Everything in your video should support your story. But it’s possible that the very medium you’re using could be fighting back.

Your video is ultimately about your message – that is, what you want to communicate with your audience. And your message is best expressed when you tell it as a story.

Stories come in a variety of forms. Although you may be making a video as a marketing tool, you are playing with an artistic medium. And you want your voice to come through loud and clear.

When someone uses art to convey a message, it should be done in a calculated way – that’s why we use strategic video to capture your viewer. And the style of a given video sets the tone, mood, or expectation for your viewer. It wouldn’t be fitting to have bright colors and jokes in a video about family issues, for example.

What do I mean by “style?” According to Merriam-Webster, we can define it as “a distinctive manner of expression,” whether through a color scheme, a way of lighting, a form of editing, etc. Different art or video ‘styles’ cause us to perceive messages differently.

Put another way, the style with which you choose to express your ideas affects how others perceive and understand your message. Let’s clarify what I mean.

Same Message, Different Expectations

Take fight scenes – we’ve all seen them and there’s always a message (a.k.a. story). At the very least, the protagonist has a disadvantage and we’re hoping for them to win. However, different people have very different ways of communicating this same message.

Jackie Chan always uses props to create an interesting fight. His style is very down to earth, expressive, and real. Compare this to someone like Edgar Wright, who produces highly stylized fight scenes. By using visual effects and witty dialogue, he creates a completely different feel by which the audience perceives the fight.

On one hand, we feel as though Jackie Chan is really trying hard and has a huge potential to lose. On the other hand, we feel that Scott Pilgrim won’t be in a whole lot of physical danger, but might suffer emotional wounds. The important thing to note: both styles convey the same message, just packaged in a different way.

How can this be?

Different Styles Evoke Different Feelings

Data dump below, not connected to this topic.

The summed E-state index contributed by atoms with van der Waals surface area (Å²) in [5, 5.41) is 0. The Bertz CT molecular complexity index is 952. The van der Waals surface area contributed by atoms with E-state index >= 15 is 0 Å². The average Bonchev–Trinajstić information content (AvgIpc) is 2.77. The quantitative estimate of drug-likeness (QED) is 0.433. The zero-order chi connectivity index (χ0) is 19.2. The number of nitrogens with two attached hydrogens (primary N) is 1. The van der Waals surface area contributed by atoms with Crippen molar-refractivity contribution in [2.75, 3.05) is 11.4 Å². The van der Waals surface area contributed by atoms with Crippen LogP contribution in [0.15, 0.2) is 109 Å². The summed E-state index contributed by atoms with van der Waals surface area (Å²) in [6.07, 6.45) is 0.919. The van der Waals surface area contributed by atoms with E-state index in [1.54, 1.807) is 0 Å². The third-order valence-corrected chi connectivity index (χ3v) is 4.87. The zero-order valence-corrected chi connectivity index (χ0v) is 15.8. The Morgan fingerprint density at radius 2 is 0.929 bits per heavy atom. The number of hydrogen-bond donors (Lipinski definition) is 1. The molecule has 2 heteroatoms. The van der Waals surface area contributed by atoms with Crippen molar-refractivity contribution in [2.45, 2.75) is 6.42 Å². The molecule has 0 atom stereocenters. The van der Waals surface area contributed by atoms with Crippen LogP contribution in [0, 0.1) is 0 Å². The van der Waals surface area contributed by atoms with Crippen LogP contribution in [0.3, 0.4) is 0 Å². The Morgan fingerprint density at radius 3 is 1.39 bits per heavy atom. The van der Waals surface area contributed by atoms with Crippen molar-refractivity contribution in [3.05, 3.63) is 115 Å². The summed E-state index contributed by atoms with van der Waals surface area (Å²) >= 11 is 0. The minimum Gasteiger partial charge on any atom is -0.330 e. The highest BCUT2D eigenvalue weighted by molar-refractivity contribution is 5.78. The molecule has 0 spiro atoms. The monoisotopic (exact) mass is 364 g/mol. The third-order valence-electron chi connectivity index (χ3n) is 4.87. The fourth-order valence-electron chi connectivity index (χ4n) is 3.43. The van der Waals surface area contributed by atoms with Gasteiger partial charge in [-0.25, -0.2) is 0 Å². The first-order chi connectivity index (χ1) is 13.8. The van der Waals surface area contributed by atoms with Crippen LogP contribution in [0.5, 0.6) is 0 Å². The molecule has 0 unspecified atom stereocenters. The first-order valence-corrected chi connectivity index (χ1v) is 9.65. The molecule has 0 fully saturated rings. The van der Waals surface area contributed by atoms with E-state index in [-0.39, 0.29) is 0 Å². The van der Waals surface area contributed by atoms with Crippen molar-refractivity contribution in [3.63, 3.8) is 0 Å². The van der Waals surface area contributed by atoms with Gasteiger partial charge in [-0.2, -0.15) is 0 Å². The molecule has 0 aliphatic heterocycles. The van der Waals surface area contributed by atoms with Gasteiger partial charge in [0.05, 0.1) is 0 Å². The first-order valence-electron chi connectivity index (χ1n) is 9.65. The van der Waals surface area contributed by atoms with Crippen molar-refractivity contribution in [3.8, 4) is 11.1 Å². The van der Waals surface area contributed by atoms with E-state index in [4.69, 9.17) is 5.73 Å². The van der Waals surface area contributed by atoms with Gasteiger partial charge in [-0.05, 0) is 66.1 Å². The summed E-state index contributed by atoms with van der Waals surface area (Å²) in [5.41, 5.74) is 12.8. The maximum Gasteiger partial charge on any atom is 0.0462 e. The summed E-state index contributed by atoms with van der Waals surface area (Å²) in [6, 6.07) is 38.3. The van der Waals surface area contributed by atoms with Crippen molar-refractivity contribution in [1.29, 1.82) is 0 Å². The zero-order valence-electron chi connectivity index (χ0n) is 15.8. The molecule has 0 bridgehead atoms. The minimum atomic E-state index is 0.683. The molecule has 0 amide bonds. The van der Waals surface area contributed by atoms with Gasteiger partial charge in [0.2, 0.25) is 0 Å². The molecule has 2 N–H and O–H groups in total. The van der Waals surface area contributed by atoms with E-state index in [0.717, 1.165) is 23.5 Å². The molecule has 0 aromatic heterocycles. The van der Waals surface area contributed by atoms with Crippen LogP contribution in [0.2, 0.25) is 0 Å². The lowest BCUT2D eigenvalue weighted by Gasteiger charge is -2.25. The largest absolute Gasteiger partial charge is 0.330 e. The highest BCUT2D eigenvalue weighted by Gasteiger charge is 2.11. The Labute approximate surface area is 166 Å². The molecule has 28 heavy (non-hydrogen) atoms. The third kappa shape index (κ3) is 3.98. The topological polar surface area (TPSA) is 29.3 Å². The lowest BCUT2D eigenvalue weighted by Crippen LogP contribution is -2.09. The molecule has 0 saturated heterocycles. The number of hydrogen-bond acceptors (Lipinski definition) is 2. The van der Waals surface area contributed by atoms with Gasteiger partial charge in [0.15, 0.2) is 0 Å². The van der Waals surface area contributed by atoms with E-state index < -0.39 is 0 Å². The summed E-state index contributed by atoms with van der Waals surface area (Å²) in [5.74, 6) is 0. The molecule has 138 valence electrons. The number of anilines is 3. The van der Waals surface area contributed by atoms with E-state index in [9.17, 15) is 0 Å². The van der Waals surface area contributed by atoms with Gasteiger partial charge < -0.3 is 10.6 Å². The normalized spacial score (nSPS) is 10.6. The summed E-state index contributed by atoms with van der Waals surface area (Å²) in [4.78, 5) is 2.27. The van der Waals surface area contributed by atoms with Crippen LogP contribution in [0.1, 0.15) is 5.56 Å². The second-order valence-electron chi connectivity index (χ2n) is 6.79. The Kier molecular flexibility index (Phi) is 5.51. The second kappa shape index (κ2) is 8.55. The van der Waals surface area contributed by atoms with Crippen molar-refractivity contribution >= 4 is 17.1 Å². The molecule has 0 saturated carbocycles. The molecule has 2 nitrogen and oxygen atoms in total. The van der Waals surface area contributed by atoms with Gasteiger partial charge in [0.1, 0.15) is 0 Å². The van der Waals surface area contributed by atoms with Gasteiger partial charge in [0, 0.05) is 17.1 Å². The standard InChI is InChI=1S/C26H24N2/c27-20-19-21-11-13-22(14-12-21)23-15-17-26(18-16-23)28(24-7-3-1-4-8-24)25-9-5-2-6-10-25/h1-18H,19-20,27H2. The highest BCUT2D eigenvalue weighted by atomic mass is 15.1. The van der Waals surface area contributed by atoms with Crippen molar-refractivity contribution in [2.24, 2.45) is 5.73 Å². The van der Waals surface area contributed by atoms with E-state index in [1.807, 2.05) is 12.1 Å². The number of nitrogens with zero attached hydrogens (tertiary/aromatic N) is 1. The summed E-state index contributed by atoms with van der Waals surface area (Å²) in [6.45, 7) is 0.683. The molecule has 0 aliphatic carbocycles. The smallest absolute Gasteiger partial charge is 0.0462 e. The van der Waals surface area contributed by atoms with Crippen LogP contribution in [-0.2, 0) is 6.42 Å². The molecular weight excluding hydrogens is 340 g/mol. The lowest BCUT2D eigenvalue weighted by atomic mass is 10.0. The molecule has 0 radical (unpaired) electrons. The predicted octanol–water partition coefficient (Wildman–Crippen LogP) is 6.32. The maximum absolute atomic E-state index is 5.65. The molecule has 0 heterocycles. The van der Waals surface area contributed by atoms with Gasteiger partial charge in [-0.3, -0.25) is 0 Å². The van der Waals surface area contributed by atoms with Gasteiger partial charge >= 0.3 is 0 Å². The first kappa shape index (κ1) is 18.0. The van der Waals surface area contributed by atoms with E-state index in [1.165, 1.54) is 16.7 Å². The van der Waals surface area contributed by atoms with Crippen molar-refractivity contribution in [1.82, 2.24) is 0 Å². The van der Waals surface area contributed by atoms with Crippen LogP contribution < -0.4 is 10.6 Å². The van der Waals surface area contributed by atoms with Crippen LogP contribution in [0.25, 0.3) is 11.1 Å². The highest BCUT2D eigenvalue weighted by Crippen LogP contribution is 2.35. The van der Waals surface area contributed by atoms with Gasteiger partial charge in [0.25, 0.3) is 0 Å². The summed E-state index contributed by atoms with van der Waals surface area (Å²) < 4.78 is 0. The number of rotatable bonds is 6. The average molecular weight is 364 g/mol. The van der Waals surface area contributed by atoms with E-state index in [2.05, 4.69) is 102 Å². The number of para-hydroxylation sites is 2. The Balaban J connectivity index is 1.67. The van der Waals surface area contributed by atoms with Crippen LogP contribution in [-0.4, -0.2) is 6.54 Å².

Although we might be receiving the same message in art, a different style will change how we perceive it. Take, for example, the image of a person holding an apple from Iconosquare’s demo of Instagram filters:

Style Supports Your Story

So we’ve seen that your viewer will feel differently, depending on your style. But your viewer will also understand your message differently, depending on how you communicate. And you want to be sure that the style you’re using supports your story – the message you want to convey.

Remember: the fight scenes above conveyed the same message, but we understood one to be far more intense than the other.

Take a moment to examine this painting by Robert Lynn:

This is an abstract piece, yet it communicates a clear feeling. Lynn has intentionally created his art with a calculated color scheme and definite framing. Now compare it to this piece by Robert Ball Hughes:

This feels more like an old photograph – a memory of a distant, but very real experience. Both artists have different styles, and use them strategically to express their respective messages.

Take also the video game The Legend of Zelda: Twilight Princess. Its story (a.k.a. message) is deep and gloomy, about “a dark force, shrouded in twilight,” invading and corrupting the land of Hyrule. The darker atmosphere (i.e. muted & realistic colors) helps the player receive its message clearly. Any other style would likely have taken away from the story. Thus, its style supports its story.

Compare this to The Legend of Zelda: The Wind Waker, about a young boy searching for his kidnapped sister on the Great Sea. The story (i.e. message) of this game is far lighter than Twilight Princess; it’s full of fun adventure, quirky characters, and bizarre creatures. Its style, thus, also supports its story.

How Do You Express Your Story?

This whole article is to say that the way in which you tell your story (or convey your message) changes how your viewers will understand it. Your style will set the tone, mood, and expectation of your video.

It’s up to us, as the experts, to suggest and execute on different styles. But it’s up to you to think deeply on what you want to communicate.

Does your style match your story? Are you thinking about how to best express your message? If you coordinate the two, you’ll be far more successful in creating and communicating through video.